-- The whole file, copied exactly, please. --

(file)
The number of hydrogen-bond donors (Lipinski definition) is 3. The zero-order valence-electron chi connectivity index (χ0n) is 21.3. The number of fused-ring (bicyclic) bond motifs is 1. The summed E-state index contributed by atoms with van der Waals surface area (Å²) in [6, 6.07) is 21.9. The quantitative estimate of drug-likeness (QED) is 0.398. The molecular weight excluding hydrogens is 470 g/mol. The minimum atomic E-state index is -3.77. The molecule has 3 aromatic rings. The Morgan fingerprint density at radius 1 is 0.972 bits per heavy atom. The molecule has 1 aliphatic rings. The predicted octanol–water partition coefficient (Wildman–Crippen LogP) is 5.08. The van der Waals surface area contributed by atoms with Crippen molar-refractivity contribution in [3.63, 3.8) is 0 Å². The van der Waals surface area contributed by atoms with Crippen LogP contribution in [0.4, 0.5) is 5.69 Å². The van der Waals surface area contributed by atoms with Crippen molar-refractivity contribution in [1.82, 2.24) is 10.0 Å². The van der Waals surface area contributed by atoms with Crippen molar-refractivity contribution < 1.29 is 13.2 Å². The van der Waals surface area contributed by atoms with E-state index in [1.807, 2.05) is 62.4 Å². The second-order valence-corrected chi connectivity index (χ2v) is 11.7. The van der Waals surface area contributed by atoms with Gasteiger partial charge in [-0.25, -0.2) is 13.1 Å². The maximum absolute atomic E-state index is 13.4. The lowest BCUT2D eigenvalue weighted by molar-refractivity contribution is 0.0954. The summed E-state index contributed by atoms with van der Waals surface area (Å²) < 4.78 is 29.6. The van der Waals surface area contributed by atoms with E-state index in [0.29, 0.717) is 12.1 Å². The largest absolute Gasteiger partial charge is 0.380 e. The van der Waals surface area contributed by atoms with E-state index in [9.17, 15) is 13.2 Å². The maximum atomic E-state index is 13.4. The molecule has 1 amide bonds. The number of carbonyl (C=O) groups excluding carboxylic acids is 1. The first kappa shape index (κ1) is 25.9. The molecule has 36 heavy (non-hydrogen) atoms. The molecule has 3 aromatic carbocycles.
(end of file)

The number of hydrogen-bond donors (Lipinski definition) is 3. The zero-order valence-electron chi connectivity index (χ0n) is 21.3. The number of fused-ring (bicyclic) bond motifs is 1. The summed E-state index contributed by atoms with van der Waals surface area (Å²) in [6, 6.07) is 21.9. The quantitative estimate of drug-likeness (QED) is 0.398. The molecular weight excluding hydrogens is 470 g/mol. The minimum atomic E-state index is -3.77. The molecule has 3 aromatic rings. The Morgan fingerprint density at radius 1 is 0.972 bits per heavy atom. The molecule has 1 aliphatic rings. The predicted octanol–water partition coefficient (Wildman–Crippen LogP) is 5.08. The van der Waals surface area contributed by atoms with Crippen molar-refractivity contribution in [3.63, 3.8) is 0 Å². The van der Waals surface area contributed by atoms with Crippen LogP contribution in [0.4, 0.5) is 5.69 Å². The van der Waals surface area contributed by atoms with Crippen molar-refractivity contribution in [1.82, 2.24) is 10.0 Å². The van der Waals surface area contributed by atoms with Crippen molar-refractivity contribution < 1.29 is 13.2 Å². The van der Waals surface area contributed by atoms with E-state index in [1.807, 2.05) is 62.4 Å². The second-order valence-corrected chi connectivity index (χ2v) is 11.7. The van der Waals surface area contributed by atoms with Gasteiger partial charge in [-0.25, -0.2) is 13.1 Å². The maximum absolute atomic E-state index is 13.4. The lowest BCUT2D eigenvalue weighted by molar-refractivity contribution is 0.0954. The summed E-state index contributed by atoms with van der Waals surface area (Å²) < 4.78 is 29.6. The van der Waals surface area contributed by atoms with E-state index in [0.29, 0.717) is 12.1 Å². The largest absolute Gasteiger partial charge is 0.380 e. The van der Waals surface area contributed by atoms with E-state index in [9.17, 15) is 13.2 Å². The maximum atomic E-state index is 13.4. The molecule has 1 amide bonds. The number of carbonyl (C=O) groups excluding carboxylic acids is 1. The first kappa shape index (κ1) is 25.9. The molecule has 36 heavy (non-hydrogen) atoms. The molecule has 3 aromatic carbocycles.